Since the large-scale rollout of public-sector antiretroviral therapy (ART) programs in resource-limited settings, over 5 million patients have been initiated onto ART, representing 36% of those in need in 2009 . Over the past decade, numerous treatment programs have demonstrated successful treatment outcomes in programs at scale [2–4], and subsequent survival impacts [5,6]. Still, substantial losses from care in the pre-ART period [7–11], low CD4 cell counts at ART initiation [12–15], increased mortality during early ART [16–18] and sustained attrition from HIV programs [12,14] continue to prove difficult challenges for those implementing treatment programs in resource-constrained settings.
As HIV treatment programs mature, ever more patients are initiating ART. In some settings, the accumulated experience managing and treating HIV has translated into better patient outcomes , whereas in others increasing demands on providers may prevent these gains from being realized. At the same time, to maintain the benefits associated with treatment, attention must be paid to keeping stable patients in care and adherent long-term. Given these competing needs are occurring in a setting of finite resources, decisions must be made as to where to focus efforts and new strategies must be developed to manage patients more efficiently.
To fully describe the short-term and long-term experience managing and treating HIV at one of the largest HIV treatment programs in the world, we report HIV treatment outcomes over 7 years in a public-sector ART treatment program at the Themba Lethu Clinic (TLC) in Johannesburg, South Africa.
TLC is located at Helen Joseph Hospital in Johannesburg, South Africa. Care at TLC follows the national guidelines [19,20]. During the period of this analysis, patients initiated ART with a CD4 cell count less than 200 cells/μl or a WHO stage IV condition.
Under the 2004 guidelines, standard first-line ART regimens included stavudine or zidovudine with lamivudine and either efavirenz or nevirapine. Switching to second-line ART was recommended after documented first-line treatment failure (two consecutive viral loads >1000 copies/ml). Standard second-line therapy included zidovudine, didanosine and lopinavir–ritonavir. As other regimens are sometimes used, we defined second-line as a protease inhibitor-based regimen with at least one change in nucleoside reverse transcriptase inhibitor.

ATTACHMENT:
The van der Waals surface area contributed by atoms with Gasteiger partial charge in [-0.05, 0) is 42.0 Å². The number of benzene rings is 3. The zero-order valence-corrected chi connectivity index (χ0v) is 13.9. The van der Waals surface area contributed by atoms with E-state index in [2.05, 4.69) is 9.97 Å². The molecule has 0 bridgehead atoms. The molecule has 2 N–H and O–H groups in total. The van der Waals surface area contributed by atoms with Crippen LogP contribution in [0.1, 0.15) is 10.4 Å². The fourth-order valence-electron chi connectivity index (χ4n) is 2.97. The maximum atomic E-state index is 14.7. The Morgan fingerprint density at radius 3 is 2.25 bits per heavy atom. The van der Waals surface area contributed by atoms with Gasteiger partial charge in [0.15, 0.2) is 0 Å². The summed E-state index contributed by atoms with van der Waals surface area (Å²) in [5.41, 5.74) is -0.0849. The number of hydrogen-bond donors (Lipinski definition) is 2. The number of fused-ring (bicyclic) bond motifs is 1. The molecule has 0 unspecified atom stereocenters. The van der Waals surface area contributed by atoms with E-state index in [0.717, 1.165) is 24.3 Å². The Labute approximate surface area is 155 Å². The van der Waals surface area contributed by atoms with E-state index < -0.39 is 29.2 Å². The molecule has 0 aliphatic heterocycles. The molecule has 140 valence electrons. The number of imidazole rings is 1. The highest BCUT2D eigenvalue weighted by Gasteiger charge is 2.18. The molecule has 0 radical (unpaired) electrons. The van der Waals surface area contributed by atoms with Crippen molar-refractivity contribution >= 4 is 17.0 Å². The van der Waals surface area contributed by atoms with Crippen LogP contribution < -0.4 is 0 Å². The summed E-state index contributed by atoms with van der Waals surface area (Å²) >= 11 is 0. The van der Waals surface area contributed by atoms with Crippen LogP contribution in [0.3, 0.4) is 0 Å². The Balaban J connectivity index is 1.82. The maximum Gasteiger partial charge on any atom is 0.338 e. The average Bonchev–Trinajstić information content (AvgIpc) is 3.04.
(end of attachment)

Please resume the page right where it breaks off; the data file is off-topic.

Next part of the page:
We included all ART-naive adults (≥18 years) initiating first-line three-drug ART at TLC between 1 April 2004 and 31 March 2010. Patient data is collected using an electronic patient management system  to record data on patient demographics, clinical examinations, conditions, treatment regimens and laboratory results. Although initially data was collected on paper records and entered into the electronic system, since 2007 data is entered by clinicians during patient encounters, except for visit booking and attendance, which is entered by clinic staff upon arrival at the clinic.
Prior to ART initiation, patients are monitored every 3–6 months. On ART patients are seen monthly for the first 6 months on therapy, then every 2 months if stable. Pharmacy visits occur at every visit, whereas medical visits occur every 6 months or as clinically indicated. CD4 cell count and viral load monitoring was scheduled at 6 months, and six-monthly thereafter.
We define loss to follow-up (LTF) as at least 3 months late for a scheduled visit with no later visit. Deaths are identified through attempts by clinic counselors to trace lost patients. For patients who provide a valid South African National ID number (55%), we also ascertain deaths from the National Vital Registration system (last linked in September 2011) . Patients who die are included in the analysis until the date of death even if this occurs after leaving care and are coded as deaths, not losses.
The dataset was closed on 2 August 2011. Person-time began at ART initiation and ended at death or the earliest of LTF; 7 years of follow-up; or dataset closure. Comparisons by yearly cohorts (1 April of each year till 31 March of the subsequent year) were conducted on 1-year outcomes to allow cohorts to be comparable. We analyzed predictors of death and LTF with log-binomial regression using modified Poisson regression and robust error estimation . We then describe 7-year outcomes for those initiated in the first cohort.